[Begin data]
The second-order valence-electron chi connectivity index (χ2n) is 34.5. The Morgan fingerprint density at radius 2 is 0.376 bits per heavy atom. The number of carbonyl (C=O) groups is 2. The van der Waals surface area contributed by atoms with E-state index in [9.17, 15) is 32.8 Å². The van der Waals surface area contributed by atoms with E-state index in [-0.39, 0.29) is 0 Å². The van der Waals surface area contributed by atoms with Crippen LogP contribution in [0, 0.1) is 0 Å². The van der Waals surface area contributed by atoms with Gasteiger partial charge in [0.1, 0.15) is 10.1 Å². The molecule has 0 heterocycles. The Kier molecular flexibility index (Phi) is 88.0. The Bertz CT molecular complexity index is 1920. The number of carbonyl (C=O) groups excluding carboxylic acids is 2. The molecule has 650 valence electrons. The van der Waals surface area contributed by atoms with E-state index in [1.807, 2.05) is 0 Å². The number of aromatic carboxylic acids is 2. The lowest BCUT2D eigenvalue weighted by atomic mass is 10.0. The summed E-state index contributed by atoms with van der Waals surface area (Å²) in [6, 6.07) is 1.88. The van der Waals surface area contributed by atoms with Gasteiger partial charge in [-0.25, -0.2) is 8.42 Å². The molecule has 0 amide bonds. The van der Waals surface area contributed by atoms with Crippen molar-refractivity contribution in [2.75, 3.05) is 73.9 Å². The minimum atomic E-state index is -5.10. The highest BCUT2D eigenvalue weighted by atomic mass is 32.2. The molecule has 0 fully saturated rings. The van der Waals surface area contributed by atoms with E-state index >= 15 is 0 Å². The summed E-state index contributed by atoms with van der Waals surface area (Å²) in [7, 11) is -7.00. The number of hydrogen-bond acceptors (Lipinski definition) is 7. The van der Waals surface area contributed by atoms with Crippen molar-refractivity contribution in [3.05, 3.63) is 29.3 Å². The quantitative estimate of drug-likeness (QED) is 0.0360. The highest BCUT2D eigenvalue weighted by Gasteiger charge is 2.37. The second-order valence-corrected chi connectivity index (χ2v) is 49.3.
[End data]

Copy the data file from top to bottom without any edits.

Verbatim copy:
The second-order valence-electron chi connectivity index (χ2n) is 34.5. The Morgan fingerprint density at radius 2 is 0.376 bits per heavy atom. The number of carbonyl (C=O) groups is 2. The van der Waals surface area contributed by atoms with E-state index in [9.17, 15) is 32.8 Å². The van der Waals surface area contributed by atoms with E-state index in [-0.39, 0.29) is 0 Å². The van der Waals surface area contributed by atoms with Crippen LogP contribution in [0, 0.1) is 0 Å². The van der Waals surface area contributed by atoms with Gasteiger partial charge in [0.1, 0.15) is 10.1 Å². The molecule has 0 heterocycles. The Kier molecular flexibility index (Phi) is 88.0. The Bertz CT molecular complexity index is 1920. The number of carbonyl (C=O) groups excluding carboxylic acids is 2. The molecule has 650 valence electrons. The van der Waals surface area contributed by atoms with E-state index in [1.807, 2.05) is 0 Å². The number of aromatic carboxylic acids is 2. The lowest BCUT2D eigenvalue weighted by atomic mass is 10.0. The summed E-state index contributed by atoms with van der Waals surface area (Å²) in [6, 6.07) is 1.88. The van der Waals surface area contributed by atoms with Gasteiger partial charge in [-0.25, -0.2) is 8.42 Å². The molecule has 0 amide bonds. The van der Waals surface area contributed by atoms with Crippen molar-refractivity contribution in [2.75, 3.05) is 73.9 Å². The minimum atomic E-state index is -5.10. The highest BCUT2D eigenvalue weighted by atomic mass is 32.2. The molecule has 0 fully saturated rings. The van der Waals surface area contributed by atoms with E-state index >= 15 is 0 Å². The summed E-state index contributed by atoms with van der Waals surface area (Å²) in [7, 11) is -7.00. The number of hydrogen-bond acceptors (Lipinski definition) is 7. The van der Waals surface area contributed by atoms with Crippen molar-refractivity contribution in [3.05, 3.63) is 29.3 Å². The quantitative estimate of drug-likeness (QED) is 0.0360. The highest BCUT2D eigenvalue weighted by Gasteiger charge is 2.37. The second-order valence-corrected chi connectivity index (χ2v) is 49.3.